Last week was National Work Life Week: an opportunity for employers and employees to focus on wellbeing at work and promote work-life balance, and celebrate best practice.
On Tuesday, we were proud to attend Working Families’ National Work Life Conference, kindly hosted by Allen & Overy in London, to discuss how leading employers can tackle gender equality, create family-friendly workplaces, optimise organisational performance, and improve their people’s wellbeing. The event was a lively discussion with more than 100 HR and D&I practitioners in attendance and a variety of speakers from leading organisations including Allen & Overy, Government Equalities Office, Deloitte, Arnold Clark, Zurich and the Financial Ombudsman Services.
If you missed the event, here are our three takeaways:
1. The gender pay gap won’t be closed quickly.
Since its introduction in April 2017 gender pay gap reporting has become a benchmark for employers and a key area of focus as we look to improve gender equality in the workplace. It’s great to see so many leading employers, many of whom we are proud to partner with, already taking meaningful steps in this area. However, as Dr Kiren Vadher cautioned everyone in her speech, we must remember that the gap won’t change quickly and maintaining momentum is of paramount importance. An action completed this year won’t necessarily mean a percentage change the following year, but over time these actions will have a positive impact.
2. Work should never be at the expense of your wellbeing.
Wellbeing has quickly become the buzzword over the last few years and we’re seeing a growing number of employers increasing their focus on wellbeing initiatives in the workplace: from flexible working initiatives and wellness programmes, to back-up care for children and adults, and physical, financial and mental health programmes.
And one fantastic employer story came from Kate Granville-Hamshar, Talent Manager at Deloitte. Over the last 10 years, Deloitte has committed to supporting its people’s mental health and wellbeing and today, their focus is on three key areas: support; culture and openness; with the purpose of ensuring a consistent experience for everyone.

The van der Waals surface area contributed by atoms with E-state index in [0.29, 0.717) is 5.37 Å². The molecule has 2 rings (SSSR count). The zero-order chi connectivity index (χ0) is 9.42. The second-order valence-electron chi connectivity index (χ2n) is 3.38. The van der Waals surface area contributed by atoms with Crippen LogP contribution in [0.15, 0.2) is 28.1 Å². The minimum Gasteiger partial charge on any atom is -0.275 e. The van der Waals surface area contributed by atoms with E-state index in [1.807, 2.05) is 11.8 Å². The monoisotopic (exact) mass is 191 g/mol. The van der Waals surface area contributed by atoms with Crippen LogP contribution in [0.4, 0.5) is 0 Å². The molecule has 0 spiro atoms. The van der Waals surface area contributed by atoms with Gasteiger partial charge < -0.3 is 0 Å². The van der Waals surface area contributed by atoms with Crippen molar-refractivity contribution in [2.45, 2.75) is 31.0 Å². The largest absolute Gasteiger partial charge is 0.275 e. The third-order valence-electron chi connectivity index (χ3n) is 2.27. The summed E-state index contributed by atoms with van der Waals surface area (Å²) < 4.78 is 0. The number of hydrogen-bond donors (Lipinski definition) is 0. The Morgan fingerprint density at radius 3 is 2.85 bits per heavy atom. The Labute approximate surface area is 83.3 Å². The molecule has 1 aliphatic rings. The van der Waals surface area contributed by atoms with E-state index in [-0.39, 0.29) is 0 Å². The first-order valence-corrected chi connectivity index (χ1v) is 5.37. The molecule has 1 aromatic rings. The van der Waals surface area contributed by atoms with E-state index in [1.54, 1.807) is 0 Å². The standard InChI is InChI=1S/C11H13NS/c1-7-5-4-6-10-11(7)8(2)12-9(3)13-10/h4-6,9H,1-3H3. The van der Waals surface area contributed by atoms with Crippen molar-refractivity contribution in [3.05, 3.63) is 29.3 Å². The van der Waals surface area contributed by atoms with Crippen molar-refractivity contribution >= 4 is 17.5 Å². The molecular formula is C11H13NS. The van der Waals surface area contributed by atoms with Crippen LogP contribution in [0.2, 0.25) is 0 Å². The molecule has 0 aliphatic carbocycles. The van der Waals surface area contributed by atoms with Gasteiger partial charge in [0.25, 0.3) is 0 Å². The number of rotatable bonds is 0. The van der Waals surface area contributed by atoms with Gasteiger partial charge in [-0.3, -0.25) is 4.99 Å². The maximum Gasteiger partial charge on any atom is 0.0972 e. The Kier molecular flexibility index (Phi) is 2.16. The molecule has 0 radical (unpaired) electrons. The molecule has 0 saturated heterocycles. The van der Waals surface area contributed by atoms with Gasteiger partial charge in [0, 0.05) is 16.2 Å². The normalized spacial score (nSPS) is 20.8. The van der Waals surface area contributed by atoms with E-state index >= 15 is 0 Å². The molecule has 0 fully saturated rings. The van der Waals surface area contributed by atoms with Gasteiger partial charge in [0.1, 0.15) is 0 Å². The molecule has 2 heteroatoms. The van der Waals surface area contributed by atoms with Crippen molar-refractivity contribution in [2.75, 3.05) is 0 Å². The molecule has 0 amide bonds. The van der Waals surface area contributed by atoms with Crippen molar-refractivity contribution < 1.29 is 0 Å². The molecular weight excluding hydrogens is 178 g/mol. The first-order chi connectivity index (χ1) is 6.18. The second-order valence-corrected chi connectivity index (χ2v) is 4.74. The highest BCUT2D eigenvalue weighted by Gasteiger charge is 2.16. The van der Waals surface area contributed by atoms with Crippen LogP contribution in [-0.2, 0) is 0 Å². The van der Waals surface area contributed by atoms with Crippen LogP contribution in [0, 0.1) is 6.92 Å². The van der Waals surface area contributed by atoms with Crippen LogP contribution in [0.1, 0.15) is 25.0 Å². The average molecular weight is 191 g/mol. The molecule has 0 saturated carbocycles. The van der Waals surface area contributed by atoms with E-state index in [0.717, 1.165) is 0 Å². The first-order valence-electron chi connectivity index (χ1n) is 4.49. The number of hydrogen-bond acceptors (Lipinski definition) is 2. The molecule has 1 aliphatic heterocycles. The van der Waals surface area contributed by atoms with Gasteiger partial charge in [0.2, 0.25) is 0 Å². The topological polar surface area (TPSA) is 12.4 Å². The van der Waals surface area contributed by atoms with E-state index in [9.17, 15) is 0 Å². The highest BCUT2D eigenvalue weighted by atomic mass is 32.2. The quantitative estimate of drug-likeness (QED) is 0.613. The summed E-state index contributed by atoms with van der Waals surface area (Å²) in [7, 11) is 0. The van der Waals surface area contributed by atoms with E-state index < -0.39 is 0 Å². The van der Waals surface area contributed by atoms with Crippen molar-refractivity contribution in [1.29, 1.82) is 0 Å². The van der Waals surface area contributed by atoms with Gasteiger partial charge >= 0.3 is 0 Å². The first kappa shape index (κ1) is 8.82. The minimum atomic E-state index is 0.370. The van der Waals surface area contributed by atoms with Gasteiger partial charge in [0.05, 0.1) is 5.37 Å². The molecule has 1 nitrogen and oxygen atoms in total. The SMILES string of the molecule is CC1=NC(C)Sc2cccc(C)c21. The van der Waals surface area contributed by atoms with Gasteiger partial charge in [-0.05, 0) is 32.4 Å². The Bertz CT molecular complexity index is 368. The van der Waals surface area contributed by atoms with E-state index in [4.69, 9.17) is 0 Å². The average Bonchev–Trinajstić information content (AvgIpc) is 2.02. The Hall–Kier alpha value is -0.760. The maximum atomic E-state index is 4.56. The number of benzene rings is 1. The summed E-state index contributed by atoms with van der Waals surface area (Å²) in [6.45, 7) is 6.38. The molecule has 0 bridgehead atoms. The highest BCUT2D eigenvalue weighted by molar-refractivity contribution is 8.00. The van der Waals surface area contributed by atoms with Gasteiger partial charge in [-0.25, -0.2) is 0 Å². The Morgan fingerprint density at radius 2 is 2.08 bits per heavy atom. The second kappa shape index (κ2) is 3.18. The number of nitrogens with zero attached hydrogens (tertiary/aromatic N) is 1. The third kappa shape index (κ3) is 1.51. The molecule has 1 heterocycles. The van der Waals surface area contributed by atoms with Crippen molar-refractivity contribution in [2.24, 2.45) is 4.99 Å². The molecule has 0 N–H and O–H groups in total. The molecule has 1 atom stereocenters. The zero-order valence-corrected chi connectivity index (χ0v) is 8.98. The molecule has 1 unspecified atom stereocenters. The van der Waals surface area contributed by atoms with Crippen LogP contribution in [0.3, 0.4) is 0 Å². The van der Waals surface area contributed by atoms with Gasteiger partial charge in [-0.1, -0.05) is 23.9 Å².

Their commitment is a top-down approach with senior leaders actively promoting positive mental health in the workplace. At a conference recently this message was very clearly conveyed and acted as an important reminder for us all: “We expect you to work hard, but this should never be at the expense of your wellbeing”.
3. Look at the data.
Jeff Weiner, CEO of LinkedIn, once said “Data really powers everything that we do.” And he was certainly on to something, as the speakers at the conference agreed.
Dr Kiren Vadher shared the importance of recording data on flexible working and family friendly policies as a benchmark for employers seeking to tackle inequality and reduce their gender pay gap.
Sophie Timms, Head of Corporate Affairs at Zurich shared their story of working with GEO to analyse trends in recruitment, retention and engagement to understand where their challenges lay and how Zurich could effectively address them (just 8 simple word changes in Zurich’s job description saw a 45% increase in applications from women for senior roles!).
And Juliana Francis, Head of Diversity, Inclusion and Wellbeing at the Financial Ombudsman Service concluded the argument for data, explaining how the organisation’s successful new strategy for mental health and wellbeing began with looking at the data around absenteeism, long-term sickness and retention: while the cost for introducing the programme was £15,000 their strategy has saved over £2.2 million for the organisation.
In Spring, we’re delighted to be partnering with Working Families once again to launch our 2020 Modern Families Index, sharing with you the challenges and aspirations of today’s working families. To read our 2019 Index, please click here.